General Assembly adopts resolution on wildlife trafficking

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African elephants are listed as vulnerable by the International Union for Conservation of Nature (IUCN), as the animals are poached for their ivory tusks. Photo: UNEP GRID Arendal/Peter Prokosch

The United Nations General Assembly has unanimously adopted a resolution to combat wildlife trafficking.

It calls for effective measures to prevent and counter the problem of crimes that have an impact on the environment, particularly illicit trafficking in wildlife and wildlife products.

According to the UN, wildlife crime has transformed into one of the largest transnational organized criminal activities alongside trafficking in drugs, arms and human beings.

Siobhán Garside reports.

The resolution on wildlife trafficking adopted by the UN General Assembly on Thursday was sponsored by Gabon and Germany, and co-sponsored by over 70 countries.

It was described by Sam Kutesa, the President of the 193-member body, as an "important initiative and step forward" to combat illicit trafficking in wildlife worldwide.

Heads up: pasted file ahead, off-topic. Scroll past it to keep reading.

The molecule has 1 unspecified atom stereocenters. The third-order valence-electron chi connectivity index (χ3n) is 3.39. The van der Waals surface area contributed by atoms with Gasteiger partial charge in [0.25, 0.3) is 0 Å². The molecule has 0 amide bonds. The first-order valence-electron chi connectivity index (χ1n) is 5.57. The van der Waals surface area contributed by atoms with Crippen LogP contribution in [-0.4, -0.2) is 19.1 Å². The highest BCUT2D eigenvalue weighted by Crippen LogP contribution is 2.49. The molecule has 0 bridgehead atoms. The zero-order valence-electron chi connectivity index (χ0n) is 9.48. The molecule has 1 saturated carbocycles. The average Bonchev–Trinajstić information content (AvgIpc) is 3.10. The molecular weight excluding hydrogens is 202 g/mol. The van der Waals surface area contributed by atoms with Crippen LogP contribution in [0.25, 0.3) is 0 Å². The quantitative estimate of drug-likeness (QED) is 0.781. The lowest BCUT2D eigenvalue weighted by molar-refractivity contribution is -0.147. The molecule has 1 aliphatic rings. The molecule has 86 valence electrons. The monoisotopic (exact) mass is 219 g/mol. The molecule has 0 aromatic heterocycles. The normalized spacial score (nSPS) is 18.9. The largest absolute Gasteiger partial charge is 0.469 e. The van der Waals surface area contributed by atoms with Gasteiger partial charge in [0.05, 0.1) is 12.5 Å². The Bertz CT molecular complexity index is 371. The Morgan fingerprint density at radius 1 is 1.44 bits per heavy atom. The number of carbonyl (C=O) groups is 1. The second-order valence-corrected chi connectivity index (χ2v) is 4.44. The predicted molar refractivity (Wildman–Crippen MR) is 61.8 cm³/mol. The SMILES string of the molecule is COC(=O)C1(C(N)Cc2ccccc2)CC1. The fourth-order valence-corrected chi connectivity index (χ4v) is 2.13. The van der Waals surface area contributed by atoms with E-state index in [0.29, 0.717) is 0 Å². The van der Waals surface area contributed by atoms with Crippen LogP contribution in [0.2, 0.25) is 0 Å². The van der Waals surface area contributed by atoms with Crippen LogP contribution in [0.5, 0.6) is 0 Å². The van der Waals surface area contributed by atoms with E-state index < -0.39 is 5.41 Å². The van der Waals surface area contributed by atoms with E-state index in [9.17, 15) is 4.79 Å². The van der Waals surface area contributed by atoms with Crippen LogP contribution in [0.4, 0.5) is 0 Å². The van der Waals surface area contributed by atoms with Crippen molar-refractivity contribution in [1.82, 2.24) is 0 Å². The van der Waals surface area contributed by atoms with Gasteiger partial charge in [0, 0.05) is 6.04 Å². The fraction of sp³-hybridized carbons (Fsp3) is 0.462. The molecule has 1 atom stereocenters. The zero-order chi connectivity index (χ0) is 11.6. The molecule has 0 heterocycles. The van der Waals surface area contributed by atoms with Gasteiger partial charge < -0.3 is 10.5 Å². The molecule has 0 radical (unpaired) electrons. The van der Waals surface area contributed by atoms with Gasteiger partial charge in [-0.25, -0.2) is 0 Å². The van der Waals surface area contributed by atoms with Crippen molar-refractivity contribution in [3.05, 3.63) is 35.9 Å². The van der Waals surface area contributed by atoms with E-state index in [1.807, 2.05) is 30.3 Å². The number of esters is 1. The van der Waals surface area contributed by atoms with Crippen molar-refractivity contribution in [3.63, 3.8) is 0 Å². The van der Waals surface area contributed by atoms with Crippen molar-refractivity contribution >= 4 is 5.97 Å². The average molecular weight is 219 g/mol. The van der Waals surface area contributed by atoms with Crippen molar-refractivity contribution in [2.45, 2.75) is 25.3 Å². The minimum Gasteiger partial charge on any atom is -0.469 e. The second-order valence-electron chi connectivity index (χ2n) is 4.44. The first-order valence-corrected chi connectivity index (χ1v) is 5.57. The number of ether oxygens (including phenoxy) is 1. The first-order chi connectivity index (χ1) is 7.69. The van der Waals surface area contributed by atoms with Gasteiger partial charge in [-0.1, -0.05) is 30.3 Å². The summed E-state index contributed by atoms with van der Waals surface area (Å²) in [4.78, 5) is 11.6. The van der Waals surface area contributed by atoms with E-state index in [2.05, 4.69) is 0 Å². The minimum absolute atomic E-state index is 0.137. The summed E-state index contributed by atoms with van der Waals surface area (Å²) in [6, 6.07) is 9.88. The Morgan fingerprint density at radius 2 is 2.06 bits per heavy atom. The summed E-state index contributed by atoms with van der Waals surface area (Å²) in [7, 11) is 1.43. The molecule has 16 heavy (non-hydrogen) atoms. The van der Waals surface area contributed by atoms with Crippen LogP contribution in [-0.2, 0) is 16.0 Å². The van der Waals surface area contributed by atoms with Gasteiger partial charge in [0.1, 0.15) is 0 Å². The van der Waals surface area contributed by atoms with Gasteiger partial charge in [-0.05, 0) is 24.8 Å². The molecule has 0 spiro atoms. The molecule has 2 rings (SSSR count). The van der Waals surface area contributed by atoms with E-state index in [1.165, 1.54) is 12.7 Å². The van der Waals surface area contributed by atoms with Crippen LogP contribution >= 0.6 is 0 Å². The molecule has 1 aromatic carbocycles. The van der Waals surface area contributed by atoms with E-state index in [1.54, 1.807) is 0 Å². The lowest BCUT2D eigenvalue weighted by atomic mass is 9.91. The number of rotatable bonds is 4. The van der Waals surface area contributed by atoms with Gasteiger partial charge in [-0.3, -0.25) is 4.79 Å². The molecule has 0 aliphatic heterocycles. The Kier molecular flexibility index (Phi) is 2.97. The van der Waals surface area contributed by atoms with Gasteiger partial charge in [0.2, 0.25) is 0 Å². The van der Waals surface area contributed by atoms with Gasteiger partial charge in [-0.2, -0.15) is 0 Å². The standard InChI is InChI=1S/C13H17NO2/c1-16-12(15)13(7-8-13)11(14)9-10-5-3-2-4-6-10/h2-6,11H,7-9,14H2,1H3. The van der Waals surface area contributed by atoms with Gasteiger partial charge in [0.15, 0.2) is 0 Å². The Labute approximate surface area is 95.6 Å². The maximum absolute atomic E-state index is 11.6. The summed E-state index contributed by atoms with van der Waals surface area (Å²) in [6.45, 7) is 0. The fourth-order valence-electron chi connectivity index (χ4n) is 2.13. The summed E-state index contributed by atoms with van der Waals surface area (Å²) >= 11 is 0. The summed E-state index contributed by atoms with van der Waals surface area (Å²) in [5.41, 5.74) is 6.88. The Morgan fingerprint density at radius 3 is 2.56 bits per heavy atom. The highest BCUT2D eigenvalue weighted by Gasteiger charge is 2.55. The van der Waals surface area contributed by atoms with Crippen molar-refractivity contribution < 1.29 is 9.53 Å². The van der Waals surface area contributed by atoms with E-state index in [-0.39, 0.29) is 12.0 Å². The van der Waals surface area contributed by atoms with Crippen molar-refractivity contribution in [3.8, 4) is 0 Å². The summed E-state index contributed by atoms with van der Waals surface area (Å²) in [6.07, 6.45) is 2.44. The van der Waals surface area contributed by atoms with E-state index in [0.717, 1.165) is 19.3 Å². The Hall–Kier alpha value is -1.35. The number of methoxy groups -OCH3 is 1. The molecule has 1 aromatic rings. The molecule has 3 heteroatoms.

The Permanent Representative of Germany to the UN, Harald Braun, said each day in Africa, around 100 elephants die at the hands of poachers.

"Tanzania recently announced a drastic 60 per cent drop in its elephant populations in the past five years due to poaching for ivory. And another fact, 1,200 rhinos were killed for their horns in 2014, and 700 already have been slaughter this year. Clearly, wildlife is in more danger than ever, and this despite all the efforts undertaken at national, regional and international levels."

Mr Braun added that it is the global community's task to protect wild fauna and flora in their many beautiful and varied forms, for this generation and the generations to come.

Siobhán Garside, United Nations.



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